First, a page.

“The back channel talks, which Qatar is brokering, had been in place for a while,” said Amrita Sen, chief oil analyst at Energy Aspects. “These are still very early days and nothing concrete has been agreed, but there is a growing sense that countries could be more flexible, although Riyadh would insist that everyone else contribute to the cut.”

A price recovery would take 18 months if it started today

If a price recover were to start today, it would still take a year-and-a-half to be complete, Continental (ticker: CLR, Vice President of Crude Logistics and Hedging Kirk Kinnear told Oil & Gas 360®.

“Our studies indicate that the length of the decline is a pretty good indicator to the length of the price recovery,” said Kinnear. “Right now, we look to the summer of 2014 as the beginning of the decline, so you have at least 18 months if the price recovery started today before you see that reinvestment. It’s going to take a while.”

OPEC’s decision to pump at full capacity while drawing down on foreign reserves in order to continue supporting government programs should be “flashing lights that all is not well,” said Kinnear. “OPEC’s fields are much more mature now than they were in 1986, and their spare capacity is at an all-time low.”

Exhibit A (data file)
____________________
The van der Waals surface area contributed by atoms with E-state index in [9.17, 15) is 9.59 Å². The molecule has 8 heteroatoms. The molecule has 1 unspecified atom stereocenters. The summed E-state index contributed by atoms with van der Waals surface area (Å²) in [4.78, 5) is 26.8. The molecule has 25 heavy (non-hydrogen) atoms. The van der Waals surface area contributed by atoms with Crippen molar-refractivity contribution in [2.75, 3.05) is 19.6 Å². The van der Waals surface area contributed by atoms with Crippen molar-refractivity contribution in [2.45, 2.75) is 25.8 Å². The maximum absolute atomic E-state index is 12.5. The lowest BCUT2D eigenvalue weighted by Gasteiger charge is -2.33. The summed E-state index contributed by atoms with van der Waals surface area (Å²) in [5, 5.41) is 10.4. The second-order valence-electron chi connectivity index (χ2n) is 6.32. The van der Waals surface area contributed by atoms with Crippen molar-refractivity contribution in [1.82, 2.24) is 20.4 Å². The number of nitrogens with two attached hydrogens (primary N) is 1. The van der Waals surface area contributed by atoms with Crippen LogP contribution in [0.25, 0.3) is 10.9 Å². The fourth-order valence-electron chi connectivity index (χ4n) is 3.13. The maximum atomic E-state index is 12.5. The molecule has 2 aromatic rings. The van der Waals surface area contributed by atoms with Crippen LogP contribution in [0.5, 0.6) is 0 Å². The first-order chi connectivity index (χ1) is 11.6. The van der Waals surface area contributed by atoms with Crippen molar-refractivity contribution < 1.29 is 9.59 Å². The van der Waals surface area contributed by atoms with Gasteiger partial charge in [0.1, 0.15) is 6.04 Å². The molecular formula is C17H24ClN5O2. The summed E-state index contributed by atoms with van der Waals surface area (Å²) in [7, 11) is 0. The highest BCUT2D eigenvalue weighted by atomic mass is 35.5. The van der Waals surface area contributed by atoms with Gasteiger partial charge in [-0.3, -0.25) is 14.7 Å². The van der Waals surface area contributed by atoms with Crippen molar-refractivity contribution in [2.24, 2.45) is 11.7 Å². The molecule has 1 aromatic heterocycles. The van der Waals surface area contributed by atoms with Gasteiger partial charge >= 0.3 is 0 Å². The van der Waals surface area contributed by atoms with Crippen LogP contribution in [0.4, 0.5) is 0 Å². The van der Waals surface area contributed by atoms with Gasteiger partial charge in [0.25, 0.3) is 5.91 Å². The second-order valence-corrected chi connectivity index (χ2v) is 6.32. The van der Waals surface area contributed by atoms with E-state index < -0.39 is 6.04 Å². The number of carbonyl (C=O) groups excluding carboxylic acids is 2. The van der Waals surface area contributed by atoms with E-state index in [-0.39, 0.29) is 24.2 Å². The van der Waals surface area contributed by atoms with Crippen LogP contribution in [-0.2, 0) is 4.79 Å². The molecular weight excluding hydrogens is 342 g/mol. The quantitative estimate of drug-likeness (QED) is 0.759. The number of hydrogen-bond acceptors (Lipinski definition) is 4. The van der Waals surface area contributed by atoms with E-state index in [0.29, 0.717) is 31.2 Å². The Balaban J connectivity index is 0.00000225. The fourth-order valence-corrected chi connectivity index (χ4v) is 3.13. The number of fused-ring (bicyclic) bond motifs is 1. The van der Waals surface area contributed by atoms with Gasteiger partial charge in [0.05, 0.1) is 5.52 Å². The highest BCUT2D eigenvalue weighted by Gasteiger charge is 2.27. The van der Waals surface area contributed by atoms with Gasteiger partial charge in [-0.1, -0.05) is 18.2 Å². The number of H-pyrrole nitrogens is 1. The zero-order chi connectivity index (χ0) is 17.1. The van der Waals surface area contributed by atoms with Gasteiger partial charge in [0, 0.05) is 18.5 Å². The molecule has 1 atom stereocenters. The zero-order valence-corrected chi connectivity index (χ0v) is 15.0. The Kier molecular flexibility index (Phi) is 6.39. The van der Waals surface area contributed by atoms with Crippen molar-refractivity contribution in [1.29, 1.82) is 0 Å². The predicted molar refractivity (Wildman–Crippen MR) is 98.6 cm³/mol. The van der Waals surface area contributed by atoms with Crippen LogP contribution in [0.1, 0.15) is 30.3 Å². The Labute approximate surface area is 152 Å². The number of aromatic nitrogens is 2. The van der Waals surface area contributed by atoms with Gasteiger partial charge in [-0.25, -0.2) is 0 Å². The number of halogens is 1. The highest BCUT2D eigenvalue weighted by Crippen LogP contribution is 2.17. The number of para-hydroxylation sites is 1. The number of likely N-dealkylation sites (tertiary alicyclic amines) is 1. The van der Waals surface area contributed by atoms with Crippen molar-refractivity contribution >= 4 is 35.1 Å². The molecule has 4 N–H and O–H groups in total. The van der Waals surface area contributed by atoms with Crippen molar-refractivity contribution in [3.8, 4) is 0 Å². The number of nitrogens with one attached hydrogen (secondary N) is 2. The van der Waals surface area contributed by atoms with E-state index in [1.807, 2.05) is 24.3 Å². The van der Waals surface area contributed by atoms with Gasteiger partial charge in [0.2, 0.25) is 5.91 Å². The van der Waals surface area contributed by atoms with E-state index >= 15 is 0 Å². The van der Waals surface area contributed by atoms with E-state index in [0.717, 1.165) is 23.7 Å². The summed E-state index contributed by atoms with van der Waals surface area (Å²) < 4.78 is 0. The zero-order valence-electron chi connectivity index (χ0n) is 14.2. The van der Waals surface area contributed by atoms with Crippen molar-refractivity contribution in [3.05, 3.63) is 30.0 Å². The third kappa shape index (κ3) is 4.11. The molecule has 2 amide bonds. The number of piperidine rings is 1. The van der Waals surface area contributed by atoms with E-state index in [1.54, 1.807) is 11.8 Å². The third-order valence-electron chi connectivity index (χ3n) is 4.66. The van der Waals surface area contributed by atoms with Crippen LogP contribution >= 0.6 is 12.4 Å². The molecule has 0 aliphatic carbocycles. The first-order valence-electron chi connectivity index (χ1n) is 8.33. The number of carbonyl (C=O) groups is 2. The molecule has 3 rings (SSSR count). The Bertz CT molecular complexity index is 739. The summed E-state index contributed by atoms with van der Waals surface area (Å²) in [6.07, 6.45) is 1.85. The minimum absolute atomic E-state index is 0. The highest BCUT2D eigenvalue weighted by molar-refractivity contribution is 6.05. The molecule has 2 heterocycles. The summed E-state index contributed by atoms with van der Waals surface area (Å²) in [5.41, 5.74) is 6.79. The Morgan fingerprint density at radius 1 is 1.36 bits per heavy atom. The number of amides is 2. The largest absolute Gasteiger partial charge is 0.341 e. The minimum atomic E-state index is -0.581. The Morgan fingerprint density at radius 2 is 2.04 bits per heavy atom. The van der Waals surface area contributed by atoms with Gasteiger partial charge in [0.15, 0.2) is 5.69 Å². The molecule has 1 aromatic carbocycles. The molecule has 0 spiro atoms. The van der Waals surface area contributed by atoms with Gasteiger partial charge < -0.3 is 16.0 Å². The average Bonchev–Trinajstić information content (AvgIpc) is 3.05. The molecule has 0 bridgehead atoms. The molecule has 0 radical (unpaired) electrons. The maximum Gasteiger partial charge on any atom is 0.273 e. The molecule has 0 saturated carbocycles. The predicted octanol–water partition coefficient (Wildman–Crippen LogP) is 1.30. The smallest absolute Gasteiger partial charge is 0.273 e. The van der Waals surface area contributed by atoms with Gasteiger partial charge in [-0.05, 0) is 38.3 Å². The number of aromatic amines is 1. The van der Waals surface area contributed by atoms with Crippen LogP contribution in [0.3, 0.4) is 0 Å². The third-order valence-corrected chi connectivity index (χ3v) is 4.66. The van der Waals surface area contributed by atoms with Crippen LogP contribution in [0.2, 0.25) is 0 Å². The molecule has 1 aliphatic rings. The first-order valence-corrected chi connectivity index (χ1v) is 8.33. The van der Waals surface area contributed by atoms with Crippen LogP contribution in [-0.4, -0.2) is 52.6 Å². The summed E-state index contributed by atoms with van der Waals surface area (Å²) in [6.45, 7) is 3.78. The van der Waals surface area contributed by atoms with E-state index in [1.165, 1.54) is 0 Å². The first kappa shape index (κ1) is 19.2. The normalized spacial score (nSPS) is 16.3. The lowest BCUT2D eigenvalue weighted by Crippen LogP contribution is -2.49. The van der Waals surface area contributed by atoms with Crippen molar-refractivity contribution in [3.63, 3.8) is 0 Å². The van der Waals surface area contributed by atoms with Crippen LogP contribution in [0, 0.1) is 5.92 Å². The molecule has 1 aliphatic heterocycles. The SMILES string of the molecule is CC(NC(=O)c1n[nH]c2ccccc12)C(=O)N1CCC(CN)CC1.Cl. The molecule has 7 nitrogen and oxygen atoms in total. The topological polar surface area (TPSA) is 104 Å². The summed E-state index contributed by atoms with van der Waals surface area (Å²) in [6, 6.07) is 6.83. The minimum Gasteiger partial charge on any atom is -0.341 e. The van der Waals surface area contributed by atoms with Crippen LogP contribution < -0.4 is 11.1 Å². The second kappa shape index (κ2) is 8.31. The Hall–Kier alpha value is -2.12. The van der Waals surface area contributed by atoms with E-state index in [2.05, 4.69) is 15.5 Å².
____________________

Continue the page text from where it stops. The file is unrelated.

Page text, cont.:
Oil demand is expected to continue growing, even as concerns over China’s economy persist, potentially leaving the U.S. in a strong position. “One of the strongest positive developments of lifting the crude export ban is that the U.S. is no long an island unto itself,” said Kinnear. “The market for light-sweet oil is still pretty tight,” who expects the spread to increase between light-sweet and heavy crude grades favoring the lighter oil produced in the United States.

Production will take time to come back online when prices do recover, though, said Kinnear. “It’s not like a light switch,” he said.